It has been argued that there is an implied requirement for ‘meaningful human judgment’ in decisions to use lethal force. The potential for increased automation to diminish the control human operators have over the use of force over time makes it necessary for this requirement to be explicit. Therefore, future regulations on LAWS must address its novel aspects: the ability to independently identify, select, and attack targets with little to no human intervention. This novelty is what warrants the question of whether there is an appropriate level of human control over LAWS and should be the focus of future regulations rather than how technically advanced a weapon system is. That being said, when considering the importance of flexibility in regulating LAWS, existing lethal weapon systems with autonomous functions, such as close-in weapon systems on naval ships, should also be considered. This will ensure such regulations will be effective in addressing current and future lethal weapon systems with autonomous functions, even where not ‘fully’ autonomous.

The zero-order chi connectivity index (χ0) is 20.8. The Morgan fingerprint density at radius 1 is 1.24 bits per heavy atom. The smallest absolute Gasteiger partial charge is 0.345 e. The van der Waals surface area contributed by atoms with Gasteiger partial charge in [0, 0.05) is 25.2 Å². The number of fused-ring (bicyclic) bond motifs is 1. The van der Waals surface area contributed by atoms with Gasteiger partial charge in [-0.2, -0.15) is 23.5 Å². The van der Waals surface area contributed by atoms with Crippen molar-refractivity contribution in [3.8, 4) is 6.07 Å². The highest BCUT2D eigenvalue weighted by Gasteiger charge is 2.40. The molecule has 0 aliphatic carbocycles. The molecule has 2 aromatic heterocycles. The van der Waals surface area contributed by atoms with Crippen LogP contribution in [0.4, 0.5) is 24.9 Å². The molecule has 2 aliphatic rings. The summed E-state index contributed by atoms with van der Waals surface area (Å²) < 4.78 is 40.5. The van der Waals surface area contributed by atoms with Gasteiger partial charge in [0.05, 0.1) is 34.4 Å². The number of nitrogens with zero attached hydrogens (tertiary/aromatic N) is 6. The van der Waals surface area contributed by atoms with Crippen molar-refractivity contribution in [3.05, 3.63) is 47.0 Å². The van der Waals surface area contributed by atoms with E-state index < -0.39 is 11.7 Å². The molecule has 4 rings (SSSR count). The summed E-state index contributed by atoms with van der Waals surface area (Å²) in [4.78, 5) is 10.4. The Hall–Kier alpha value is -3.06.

To examine the potential of regulating weapon systems, important factors are the levels of autonomy that different weapon systems possess as well as the various stages of a weapon systems life cycle (research and development, deployment and operation) as different forms of human control apply in each stage. Figure one depicts an automation scale to explain how different weapon systems possess various levels of autonomy, in which there is no definitive line between what is considered a semi-autonomous weapon system, a supervised weapon system, and a fully autonomous weapon system. Figure two considers the three overarching components of human control described by Horowitz and Scharre and places them in the context of the stages in a weapon system lifecycle. Those overarching components are that: